To become employed or go freelance. That is the question for personal trainers across the country.
Getting hired by a gym brings a sense of ease and security, but a global pandemic and accelerated digital revolution have blown convention out the water, perhaps making the pull of independence more appealing than ever. So, in this new climate, which is better for those working in the fitness sector? Of course, it depends on several factors, and these are some of the key aspects you need to consider before you start life as a personal trainer.
Salaried is safer
Being an employed personal trainer in a gym means you get a guaranteed salary since you’ll be contracted to work a set number of hours. This arrangement means you’ll have a secure income as a freshly qualified personal trainer while you develop new skills and confidence in the profession. You are also entitled to annual leave, sick pay, and perhaps bonuses depending on your employer. Sounds rosy, right?
Self-employed PTs have no salary cap
There is more financial certainty when you’re an employed trainer and new PTs, in particular, are most likely to benefit from this arrangement. However, earnings are capped according to your salary. This is often frustrating for fitness professionals who have grander ambitions in terms of earnings.
From this perspective, becoming a self-employed personal trainer certainly has a higher ceiling. In fact, there is basically no ceiling. Take personal trainer and entrepreneur Mike Thurston, who recently uploaded a video casually explaining how he made an extra £15,000 per month for his online fitness business. There are no limits to how much you can earn when self-employed.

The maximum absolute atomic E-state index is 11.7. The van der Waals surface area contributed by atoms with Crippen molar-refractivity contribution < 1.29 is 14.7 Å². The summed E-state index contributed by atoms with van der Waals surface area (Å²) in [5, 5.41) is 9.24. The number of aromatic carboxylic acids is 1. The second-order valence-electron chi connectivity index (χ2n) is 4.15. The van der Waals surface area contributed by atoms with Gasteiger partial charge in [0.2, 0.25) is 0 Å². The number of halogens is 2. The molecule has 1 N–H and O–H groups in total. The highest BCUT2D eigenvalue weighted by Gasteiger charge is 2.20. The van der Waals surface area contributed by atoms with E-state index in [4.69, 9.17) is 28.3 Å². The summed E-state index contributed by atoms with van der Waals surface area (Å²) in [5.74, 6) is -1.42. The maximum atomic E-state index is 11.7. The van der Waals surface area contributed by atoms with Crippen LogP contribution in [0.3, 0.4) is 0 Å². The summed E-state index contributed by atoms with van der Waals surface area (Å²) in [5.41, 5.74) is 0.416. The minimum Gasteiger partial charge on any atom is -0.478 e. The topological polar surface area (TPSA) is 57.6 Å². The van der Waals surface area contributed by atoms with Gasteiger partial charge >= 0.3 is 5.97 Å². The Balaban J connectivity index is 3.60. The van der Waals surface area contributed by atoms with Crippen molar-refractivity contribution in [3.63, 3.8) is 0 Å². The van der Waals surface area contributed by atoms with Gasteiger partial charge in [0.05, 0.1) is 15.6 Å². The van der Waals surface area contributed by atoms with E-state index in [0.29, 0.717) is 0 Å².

But, of course, it’s not that simple. The time and effort required before you achieve a healthy income is not to be underestimated. And when you’re at the genesis of your career, not knowing if you’ll be able to pay the bills can be stressful. You have to be up to the challenge, be prepared financially, and have patience, persistence and passion in abundance to follow this path.
Employment means less paperwork
When employed at a gym, there’s little admin for you to worry about. You’ll have to fill out some paperwork to become an employee but nothing more than that. The gym should insure you in case there are any accidents while you’re training a client (though always double-check you’re covered by their policy), and you don’t have to dabble with tax because the gym’s accountant will sort this for you too.
Self-employment means business admin
However, as a self-employed PT, there’s a lot of business paperwork to sort out. This includes an insurance package. This isn’t something you need by law, so maybe you don’t think it matters. But as insurance providers at Salon Gold explain: “A client may sustain an injury while following advice you gave them for their fitness routine. This may lead to a claim for malpractice and spell bad news for your business.” You don’t want an unexpected event to put your business in jeopardy before it’s really got going, so make sure you’re protected by securing all the cover you need as a PT.
Another administrative aspect you need to consider is tax for self-employed personal trainers. As a business owner and personal trainer, you will need to get into the habit of recording your financial transactions. This involves registering with HMRC, creating invoices, logging clients, and obtaining evidence of your business-related purchases so that you can claim expenses on certain items.
Employed = learn from others and embrace variety
Working at a gym provides you the opportunity to work alongside and learn from more experienced trainers who have been in the industry for years. It should not be understated how valuable it is to observe how others work, whether it be the fundamental process of creating a personalised training plan programme, or the soft skill of effective communication.